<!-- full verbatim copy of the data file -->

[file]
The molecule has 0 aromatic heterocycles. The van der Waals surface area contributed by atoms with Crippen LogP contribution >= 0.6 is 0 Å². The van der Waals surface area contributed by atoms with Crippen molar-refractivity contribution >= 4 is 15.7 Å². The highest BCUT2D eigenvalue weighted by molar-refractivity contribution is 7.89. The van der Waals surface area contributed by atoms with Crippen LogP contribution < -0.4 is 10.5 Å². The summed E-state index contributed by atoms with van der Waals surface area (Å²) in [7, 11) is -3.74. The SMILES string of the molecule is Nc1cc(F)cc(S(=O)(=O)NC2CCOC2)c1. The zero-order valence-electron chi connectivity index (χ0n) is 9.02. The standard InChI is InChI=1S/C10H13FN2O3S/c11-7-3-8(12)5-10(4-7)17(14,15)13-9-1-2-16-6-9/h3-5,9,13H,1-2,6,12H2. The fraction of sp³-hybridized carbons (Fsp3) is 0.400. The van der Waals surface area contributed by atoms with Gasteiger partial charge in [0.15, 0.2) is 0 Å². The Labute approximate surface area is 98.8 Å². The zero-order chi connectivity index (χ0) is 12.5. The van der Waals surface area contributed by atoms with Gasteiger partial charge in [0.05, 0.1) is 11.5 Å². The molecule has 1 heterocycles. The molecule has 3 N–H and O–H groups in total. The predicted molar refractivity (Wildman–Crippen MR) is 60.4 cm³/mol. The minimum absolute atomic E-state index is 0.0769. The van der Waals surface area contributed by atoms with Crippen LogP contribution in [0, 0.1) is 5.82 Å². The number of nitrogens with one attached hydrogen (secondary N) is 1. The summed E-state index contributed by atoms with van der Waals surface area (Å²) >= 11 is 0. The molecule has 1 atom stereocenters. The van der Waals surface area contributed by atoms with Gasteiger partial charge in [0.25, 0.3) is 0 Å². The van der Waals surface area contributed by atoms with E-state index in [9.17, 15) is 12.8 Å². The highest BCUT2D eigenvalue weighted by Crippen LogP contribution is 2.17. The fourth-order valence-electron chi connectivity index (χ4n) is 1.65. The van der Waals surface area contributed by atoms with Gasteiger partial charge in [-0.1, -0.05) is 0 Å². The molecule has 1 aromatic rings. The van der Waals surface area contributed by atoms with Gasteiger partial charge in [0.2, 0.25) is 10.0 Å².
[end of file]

The molecule has 0 aromatic heterocycles. The van der Waals surface area contributed by atoms with Crippen LogP contribution >= 0.6 is 0 Å². The van der Waals surface area contributed by atoms with Crippen molar-refractivity contribution >= 4 is 15.7 Å². The highest BCUT2D eigenvalue weighted by molar-refractivity contribution is 7.89. The van der Waals surface area contributed by atoms with Crippen LogP contribution < -0.4 is 10.5 Å². The summed E-state index contributed by atoms with van der Waals surface area (Å²) in [7, 11) is -3.74. The SMILES string of the molecule is Nc1cc(F)cc(S(=O)(=O)NC2CCOC2)c1. The zero-order valence-electron chi connectivity index (χ0n) is 9.02. The standard InChI is InChI=1S/C10H13FN2O3S/c11-7-3-8(12)5-10(4-7)17(14,15)13-9-1-2-16-6-9/h3-5,9,13H,1-2,6,12H2. The fraction of sp³-hybridized carbons (Fsp3) is 0.400. The van der Waals surface area contributed by atoms with Gasteiger partial charge in [0.15, 0.2) is 0 Å². The Labute approximate surface area is 98.8 Å². The zero-order chi connectivity index (χ0) is 12.5. The van der Waals surface area contributed by atoms with Gasteiger partial charge in [0.05, 0.1) is 11.5 Å². The molecule has 1 heterocycles. The molecule has 3 N–H and O–H groups in total. The predicted molar refractivity (Wildman–Crippen MR) is 60.4 cm³/mol. The minimum absolute atomic E-state index is 0.0769. The van der Waals surface area contributed by atoms with Crippen LogP contribution in [0, 0.1) is 5.82 Å². The number of nitrogens with one attached hydrogen (secondary N) is 1. The summed E-state index contributed by atoms with van der Waals surface area (Å²) >= 11 is 0. The molecule has 1 atom stereocenters. The van der Waals surface area contributed by atoms with Gasteiger partial charge in [0.25, 0.3) is 0 Å². The van der Waals surface area contributed by atoms with E-state index in [9.17, 15) is 12.8 Å². The highest BCUT2D eigenvalue weighted by Crippen LogP contribution is 2.17. The fourth-order valence-electron chi connectivity index (χ4n) is 1.65. The van der Waals surface area contributed by atoms with Gasteiger partial charge in [-0.1, -0.05) is 0 Å². The molecule has 1 aromatic rings. The van der Waals surface area contributed by atoms with Gasteiger partial charge in [0.2, 0.25) is 10.0 Å².